But this excitement soon turned into overwhelming possibilities. Maybe I could write about all the cultural influences that make Indonesian textiles the world’s best in terms of quality and the sophistication of techniques used to make them. Or about how the demand for these textiles for abroad that led to the growth of international trade and the formation of colonial empires. Or would it be better to write about the intricacy and variety of techniques? Or maybe the meaning behind the motifs? And what about weavers? Or batik? Maybe it would be better to write about the cultural uses.
There are so many topics to write about Indonesian textiles that I was about to throw in the towel. I had so many things to say, but at the same time, I didn’t know what to write. And all this even when I have a personal blog about Indonesian textiles!
I started my research when, two years ago, I discovered that the world of Indonesian traditional textiles was much bigger than the internationally famous batik. Over this period of time I’ve learned a lot about techniques, meanings, motifs, dyes and cultures, but I guess that when you really start studying something in depth, you realize that the more you learn, the more you don’t know. One thing I now know for sure though: the “depth and variety of Indonesian textiles” are enormous!
A couple of years ago, during a fashion design course I did in Jakarta, I realized I had somehow become known as a “textiles expert” amongst my classmates. How could that be? How could young Indonesians not know about their own, rich textile culture and cannot even distinguish a real piece of batik from a printed cheap imitation? I was quite surprised, but then I remember, that I also don’t know much about traditional Spanish textiles, my own heritage of. I guess that’s how the human mind works – always more interested in the exotic rather than what we see every day. I have to say, though, a quick Google search doesn’t give you the same amount of information when you search for Indonesian textiles.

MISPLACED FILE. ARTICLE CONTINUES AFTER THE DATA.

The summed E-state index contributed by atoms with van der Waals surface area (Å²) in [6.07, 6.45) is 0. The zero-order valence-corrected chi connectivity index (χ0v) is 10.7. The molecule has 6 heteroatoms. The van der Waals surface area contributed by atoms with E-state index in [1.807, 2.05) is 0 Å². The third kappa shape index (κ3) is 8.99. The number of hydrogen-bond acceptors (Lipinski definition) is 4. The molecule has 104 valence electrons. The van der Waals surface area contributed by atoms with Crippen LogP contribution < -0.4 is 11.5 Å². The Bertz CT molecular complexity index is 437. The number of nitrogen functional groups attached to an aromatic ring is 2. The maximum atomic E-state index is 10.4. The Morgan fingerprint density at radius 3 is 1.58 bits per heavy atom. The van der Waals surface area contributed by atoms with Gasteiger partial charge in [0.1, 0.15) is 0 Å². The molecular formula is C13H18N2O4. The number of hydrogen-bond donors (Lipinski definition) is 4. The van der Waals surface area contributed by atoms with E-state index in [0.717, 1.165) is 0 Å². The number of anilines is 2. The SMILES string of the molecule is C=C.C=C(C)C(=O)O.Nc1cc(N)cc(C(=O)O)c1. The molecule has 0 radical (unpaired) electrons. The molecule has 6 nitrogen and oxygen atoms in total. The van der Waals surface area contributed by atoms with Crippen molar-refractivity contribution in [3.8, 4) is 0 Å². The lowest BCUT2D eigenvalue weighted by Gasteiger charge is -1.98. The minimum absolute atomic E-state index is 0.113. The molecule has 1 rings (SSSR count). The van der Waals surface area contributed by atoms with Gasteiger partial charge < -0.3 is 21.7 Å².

The variety that can be found here is not found anywhere else. Of course, weaving traditions exist all around the world (people have to dress everywhere!), from beautiful hand loomed pieces from South America, intricate embroideries and lattice work in Europe, block printing techniques in India, delicate tie dyes in Japan and exquisite silk pieces in China.
But none of these countries offer the variety of techniques that we can find in Indonesia. That’s probably down to geography. Indonesia consists of thousands of islands with hundreds of cultures, languages and ethnicities that were once a strategic point of international trade. Due to this, the textiles of the Indonesian archipelago have been influenced by those first traders from China, India, Arabia and Europe, and before them, the Austronesians who introduced the weaving techniques into the archipelago.
Each and every culture that was once here is still visible in every piece of traditional textile. For example, the double warp ikat found in the highly esteemed Tenun Gerinsing from Bali is a variation of the Indian Patola that arrived in Indonesia in the 16th century. The motifs found in some batik tulis are inspired by European designs, as during the Colonial period some European women were making batik and adapting traditional designs to Dutch. Another example is the presence of butterflies and dragons in some batik pieces that are influenced by Chinese culture.
The list goes on and on. But at this point, the benefits of a melting pot society in the formation of a richer culture should be obvious, I hope. Maybe it’s because I’m half bule (caucasian), but I feel that this melting pot of cultures is something we need to remember and celebrate. After all, it’s because of these influences that Indonesian traditional textiles now represent the zenith of the world’s handmade textiles.
The palpable beauty of Indonesian textiles has attracted collectors within Indonesia and all over the world. We cannot ignore, however, that the modernization of society and changes to the way we live have diminished the number of skillful artisans dedicated to the development of traditional forms of textile production.
Luckily, many people are still dedicated to the promotion and continuation of this ancient art. To all of them, to all the researchers, the collectors, designers, artisans and the many admirers, I’d like to express my deep gratitude, for the present and for the future of Indonesian traditional textiles. For keeping them alive.
Dewi Cristina is an Indo-Spanish gado-gado, a textile lover, a sewaholic and the co-founder of Dorotea Gale. Obsessed with traditional Indonesian textiles, she can’t avoid but live her life among them.